Opportunity at U.S. Environmental Protection Agency (EPA)
Understanding the Mass Discharge Behavior of Groundwater Source Zones
Center for Environmental Solutions and Emergency Response, Groundwater Characterization & Remediation Division
||Ada, OK 748201198
|Brooks, Michael C.
A contaminant plume is conceptually the result of the relative balance between the mass discharge of the contaminant from the source and the rate at which the contaminant is attenuated in the down gradient environment (i.e., natural attenuation capacity). Consequently, contaminant risk can be managed through the favorable alteration of the source mass discharge, the rate of attenuation in the plume, or both. In this context, the source is broadly defined as any mass stored in the subsurface with sufficient capacity to sustain a contaminant plume and may include, for example, nonaqueous phase liquid or dissolved and sorbed contaminant mass in low hydraulic conductivity media. Past research efforts have focused on the impact of aggressive remediation technologies on dense nonaqueous phase liquid (DNAPL) source zones, and the relationship between DNAPL mass reduction and changes in source mass discharge. DNAPL impacted sites continue to be a focus area and research is in progress to understand the uncertainty of mass discharge measurements from sources zones, how to predict long-term mass discharge behavior, and the response of the contaminant plume to changes in source mass discharge at field sites. Research is also being conducted to understand how contaminated, low-conductivity regions within aquifers act as secondary contaminant sources and the long-term behavior of mass discharge from these regions. Field and laboratory based experimentation are being conducted with the support of numerical modeling studies.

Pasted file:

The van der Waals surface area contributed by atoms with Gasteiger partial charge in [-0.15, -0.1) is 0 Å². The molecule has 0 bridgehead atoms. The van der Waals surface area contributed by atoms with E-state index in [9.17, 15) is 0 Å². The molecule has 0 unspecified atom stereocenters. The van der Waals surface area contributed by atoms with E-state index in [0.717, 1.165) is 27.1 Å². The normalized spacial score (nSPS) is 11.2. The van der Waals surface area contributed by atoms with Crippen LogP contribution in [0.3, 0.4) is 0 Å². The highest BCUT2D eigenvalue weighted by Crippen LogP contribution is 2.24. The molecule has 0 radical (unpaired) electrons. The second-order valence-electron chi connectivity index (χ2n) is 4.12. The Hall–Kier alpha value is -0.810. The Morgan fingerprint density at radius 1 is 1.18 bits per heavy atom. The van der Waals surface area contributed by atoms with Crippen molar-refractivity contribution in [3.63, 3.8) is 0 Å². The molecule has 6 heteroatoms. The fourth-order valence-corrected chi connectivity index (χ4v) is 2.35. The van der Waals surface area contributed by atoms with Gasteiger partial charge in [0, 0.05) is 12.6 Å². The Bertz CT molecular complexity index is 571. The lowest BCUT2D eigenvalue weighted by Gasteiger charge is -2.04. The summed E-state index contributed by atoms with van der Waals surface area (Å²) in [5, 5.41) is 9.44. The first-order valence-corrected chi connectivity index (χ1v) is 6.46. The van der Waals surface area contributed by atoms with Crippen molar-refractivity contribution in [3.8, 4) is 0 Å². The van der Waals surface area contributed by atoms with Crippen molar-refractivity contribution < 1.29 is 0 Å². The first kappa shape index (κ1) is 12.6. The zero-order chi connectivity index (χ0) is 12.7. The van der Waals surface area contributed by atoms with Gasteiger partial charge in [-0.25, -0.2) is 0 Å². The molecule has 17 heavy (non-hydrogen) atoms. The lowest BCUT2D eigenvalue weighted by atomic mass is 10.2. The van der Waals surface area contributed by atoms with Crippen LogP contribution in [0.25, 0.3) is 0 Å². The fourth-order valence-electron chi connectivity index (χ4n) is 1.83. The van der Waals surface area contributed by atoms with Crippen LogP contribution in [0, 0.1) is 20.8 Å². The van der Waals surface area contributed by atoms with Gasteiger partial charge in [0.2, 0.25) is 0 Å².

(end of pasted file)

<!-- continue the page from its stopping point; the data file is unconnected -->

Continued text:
Brooks MC, et al: Journal of Contaminant Hydrology 102(1-2): 140, 2008
Aquifers; Groundwater contamination; Groundwater remediation; Source zones; Mass flux; Mass discharge; Back diffusion;
Open to U.S. citizens and permanent residents
Open to Postdoctoral and Senior applicants
$1,365 Supplement for Medical Screening Exams
$10,000 Supplement for Seniors